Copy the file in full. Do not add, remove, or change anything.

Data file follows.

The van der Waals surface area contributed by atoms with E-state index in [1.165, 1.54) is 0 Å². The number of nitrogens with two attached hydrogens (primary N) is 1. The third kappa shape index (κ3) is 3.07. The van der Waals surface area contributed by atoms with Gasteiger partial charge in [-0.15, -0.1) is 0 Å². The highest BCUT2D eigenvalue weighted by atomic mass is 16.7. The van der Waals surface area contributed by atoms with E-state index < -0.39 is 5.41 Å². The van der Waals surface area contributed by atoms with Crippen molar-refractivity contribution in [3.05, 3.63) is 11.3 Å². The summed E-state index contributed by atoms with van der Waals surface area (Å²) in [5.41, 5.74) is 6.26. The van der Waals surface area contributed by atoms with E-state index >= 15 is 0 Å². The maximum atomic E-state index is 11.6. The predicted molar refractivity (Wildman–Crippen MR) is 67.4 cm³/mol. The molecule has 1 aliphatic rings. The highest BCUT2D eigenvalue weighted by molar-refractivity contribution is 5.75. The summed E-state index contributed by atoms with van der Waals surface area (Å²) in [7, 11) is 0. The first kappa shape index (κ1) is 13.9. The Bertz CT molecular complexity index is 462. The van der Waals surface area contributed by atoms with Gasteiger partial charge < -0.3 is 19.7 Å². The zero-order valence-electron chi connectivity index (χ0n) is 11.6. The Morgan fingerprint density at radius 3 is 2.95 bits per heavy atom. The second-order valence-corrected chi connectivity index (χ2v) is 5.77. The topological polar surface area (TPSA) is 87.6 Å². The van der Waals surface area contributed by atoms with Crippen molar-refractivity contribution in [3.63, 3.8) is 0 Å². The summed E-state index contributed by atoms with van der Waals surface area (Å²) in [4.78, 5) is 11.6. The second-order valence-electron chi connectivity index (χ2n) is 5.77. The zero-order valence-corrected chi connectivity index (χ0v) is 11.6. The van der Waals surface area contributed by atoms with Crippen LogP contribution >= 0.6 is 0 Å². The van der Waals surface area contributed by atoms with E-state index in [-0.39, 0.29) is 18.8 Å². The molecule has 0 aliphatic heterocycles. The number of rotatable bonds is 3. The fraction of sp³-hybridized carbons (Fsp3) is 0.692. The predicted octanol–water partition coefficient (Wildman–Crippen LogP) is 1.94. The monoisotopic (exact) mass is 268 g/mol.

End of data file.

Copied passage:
The van der Waals surface area contributed by atoms with E-state index in [1.165, 1.54) is 0 Å². The number of nitrogens with two attached hydrogens (primary N) is 1. The third kappa shape index (κ3) is 3.07. The van der Waals surface area contributed by atoms with Gasteiger partial charge in [-0.15, -0.1) is 0 Å². The highest BCUT2D eigenvalue weighted by atomic mass is 16.7. The van der Waals surface area contributed by atoms with E-state index < -0.39 is 5.41 Å². The van der Waals surface area contributed by atoms with Crippen molar-refractivity contribution in [3.05, 3.63) is 11.3 Å². The summed E-state index contributed by atoms with van der Waals surface area (Å²) in [5.41, 5.74) is 6.26. The van der Waals surface area contributed by atoms with E-state index >= 15 is 0 Å². The maximum atomic E-state index is 11.6. The predicted molar refractivity (Wildman–Crippen MR) is 67.4 cm³/mol. The molecule has 1 aliphatic rings. The highest BCUT2D eigenvalue weighted by molar-refractivity contribution is 5.75. The summed E-state index contributed by atoms with van der Waals surface area (Å²) in [7, 11) is 0. The first kappa shape index (κ1) is 13.9. The Bertz CT molecular complexity index is 462. The van der Waals surface area contributed by atoms with Gasteiger partial charge < -0.3 is 19.7 Å². The zero-order valence-electron chi connectivity index (χ0n) is 11.6. The Morgan fingerprint density at radius 3 is 2.95 bits per heavy atom. The second-order valence-corrected chi connectivity index (χ2v) is 5.77. The topological polar surface area (TPSA) is 87.6 Å². The van der Waals surface area contributed by atoms with Crippen molar-refractivity contribution in [3.63, 3.8) is 0 Å². The summed E-state index contributed by atoms with van der Waals surface area (Å²) in [4.78, 5) is 11.6. The second-order valence-electron chi connectivity index (χ2n) is 5.77. The zero-order valence-corrected chi connectivity index (χ0v) is 11.6. The van der Waals surface area contributed by atoms with Crippen LogP contribution >= 0.6 is 0 Å². The van der Waals surface area contributed by atoms with E-state index in [-0.39, 0.29) is 18.8 Å². The molecule has 0 aliphatic heterocycles. The number of rotatable bonds is 3. The fraction of sp³-hybridized carbons (Fsp3) is 0.692. The predicted octanol–water partition coefficient (Wildman–Crippen LogP) is 1.94. The monoisotopic (exact) mass is 268 g/mol.